Saturday, September 26, 2009

Toxic asset auction design

One of the biggest challenges that Central Bankers and policy makers faced in their efforts to administer the TARP and similar toxic asset purchase schemes during the sub-prime mortgage crisis was the problem of valuing these assets and desinging an efficient price discovery mechanism. Now, Oxford Professor Paul Klemeper (of the European telecom spectrum auction fame) has proposed a new auction design, called "product-mix auction" (more details in pdf here), that can be used for toxic asset purchases and central bank liquidity auctions in a credit crunch.

Simultaneous multiple-round auctions are infeasible in financial market auctions because of the transaction costs and incentive distortions they are likely to impose. He therefore proposes a "simple-to-use, sealed-bid, auction that allows bidders to bid on multiple differentiated assets simultaneously, bid-takers to choose supply functions across assets", and one that makes it harder for bidders to collude or exercise market power in any unfair manner. He desribes his auction design thus,

"Each bidder can make one or more bids, and each bid contains a set of mutually exclusive offers. Each offer specifies a price (or, in the Bank of England’s auction, an interest rate) for a quantity of a specific "variety". The auctioneer looks at all the bids and then selects a price for each "variety". From each set of offers in each bid, the auctioneer accepts the one that gives the bidder the greatest surplus evaluated at the selected prices or no offer if all the offers would give the bidder negative surplus. All accepted offers for a variety pay the same (uniform) price for that variety.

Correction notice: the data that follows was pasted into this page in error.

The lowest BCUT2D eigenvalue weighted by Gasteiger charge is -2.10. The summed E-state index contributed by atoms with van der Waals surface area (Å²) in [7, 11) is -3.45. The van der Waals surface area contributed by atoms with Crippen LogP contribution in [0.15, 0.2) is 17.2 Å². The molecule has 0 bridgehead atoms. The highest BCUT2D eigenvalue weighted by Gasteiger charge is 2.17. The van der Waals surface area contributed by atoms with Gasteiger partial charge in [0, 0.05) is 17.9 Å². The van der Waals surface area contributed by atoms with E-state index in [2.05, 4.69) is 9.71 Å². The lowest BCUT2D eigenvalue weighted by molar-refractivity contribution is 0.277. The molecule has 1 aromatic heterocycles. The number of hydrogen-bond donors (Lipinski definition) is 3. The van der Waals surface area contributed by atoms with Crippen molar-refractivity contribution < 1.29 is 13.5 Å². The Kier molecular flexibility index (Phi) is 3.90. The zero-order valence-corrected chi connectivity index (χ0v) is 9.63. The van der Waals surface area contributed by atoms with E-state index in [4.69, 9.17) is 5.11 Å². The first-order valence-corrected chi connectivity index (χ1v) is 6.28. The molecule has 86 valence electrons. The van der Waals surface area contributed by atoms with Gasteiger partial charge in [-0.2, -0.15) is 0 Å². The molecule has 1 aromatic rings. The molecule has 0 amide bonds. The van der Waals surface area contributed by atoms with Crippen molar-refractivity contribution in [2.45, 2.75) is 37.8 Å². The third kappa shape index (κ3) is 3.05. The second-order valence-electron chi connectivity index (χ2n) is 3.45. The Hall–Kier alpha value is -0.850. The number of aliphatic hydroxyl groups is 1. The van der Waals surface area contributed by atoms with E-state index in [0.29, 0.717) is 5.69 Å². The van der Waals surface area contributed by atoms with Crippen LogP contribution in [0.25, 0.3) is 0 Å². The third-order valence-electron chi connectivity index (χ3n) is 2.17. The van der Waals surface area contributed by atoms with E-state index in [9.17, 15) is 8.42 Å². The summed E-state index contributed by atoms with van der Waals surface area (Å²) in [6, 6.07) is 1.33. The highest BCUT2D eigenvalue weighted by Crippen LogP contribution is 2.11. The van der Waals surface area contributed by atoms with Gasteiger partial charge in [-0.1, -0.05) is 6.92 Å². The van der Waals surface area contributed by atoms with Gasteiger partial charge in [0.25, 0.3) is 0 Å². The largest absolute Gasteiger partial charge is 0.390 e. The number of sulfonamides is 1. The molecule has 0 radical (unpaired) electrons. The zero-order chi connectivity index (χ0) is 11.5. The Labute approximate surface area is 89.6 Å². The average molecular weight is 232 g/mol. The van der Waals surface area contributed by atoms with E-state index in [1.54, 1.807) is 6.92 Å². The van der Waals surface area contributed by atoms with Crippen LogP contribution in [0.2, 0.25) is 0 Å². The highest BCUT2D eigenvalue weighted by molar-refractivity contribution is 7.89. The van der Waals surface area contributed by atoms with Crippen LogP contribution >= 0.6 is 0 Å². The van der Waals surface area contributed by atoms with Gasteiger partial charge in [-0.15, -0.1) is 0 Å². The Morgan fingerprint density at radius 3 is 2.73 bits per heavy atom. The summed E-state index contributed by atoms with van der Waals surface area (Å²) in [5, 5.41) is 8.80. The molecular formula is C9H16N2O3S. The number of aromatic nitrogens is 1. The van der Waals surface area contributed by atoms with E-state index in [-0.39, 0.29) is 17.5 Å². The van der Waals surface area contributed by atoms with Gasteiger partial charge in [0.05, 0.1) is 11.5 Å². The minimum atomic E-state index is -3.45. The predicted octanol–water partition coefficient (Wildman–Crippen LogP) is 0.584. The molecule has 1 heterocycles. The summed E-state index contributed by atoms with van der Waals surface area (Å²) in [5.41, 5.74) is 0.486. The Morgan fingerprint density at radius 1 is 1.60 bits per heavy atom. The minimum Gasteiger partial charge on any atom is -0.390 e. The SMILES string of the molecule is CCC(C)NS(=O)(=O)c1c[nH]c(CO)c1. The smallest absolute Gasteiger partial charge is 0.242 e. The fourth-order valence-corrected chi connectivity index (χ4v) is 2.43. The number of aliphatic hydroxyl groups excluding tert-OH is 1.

The idea is that the menu of mutually exclusive bids allows each bidder to approximate a demand function, so bidders can, in effect, decide how much of each variety to buy after seeing the prices chosen. Meanwhile the auctioneer can look at demand before choosing the prices. (Allowing the auctioneer to choose the prices ex post creates no problem here because it allocates to each bidder precisely what that bidder would have chosen given those prices in the environments for which the auction is proposed.) Importantly, offers for each variety provide a competitive discipline on the offers for the other varieties, because they are all being auctioned simultaneously."

To clarify, "each bidder can make any number of bids and each bid specifies a single quantity and an offer of a per-unit price for each variety. The offers in each bid are mutually exclusive. The auctioneer looks at all the bids and chooses a minimum "cut-off" price for each variety, consistent with both market demand and its own supply curve. The auctioneer accepts all offers that exceed the minimum price for the corresponding variety, except that it accepts at most one offer from each bid. If all the price-offers in any bid exceed the minimum price for the corresponding variety, the auctioneer accepts the offer that maximizes the bidder’s surplus, as measured by the offer’s distance above the minimum price. All accepted offers pay the minimum price for the corresponding variety – that is, there is 'uniform pricing' for each variety."

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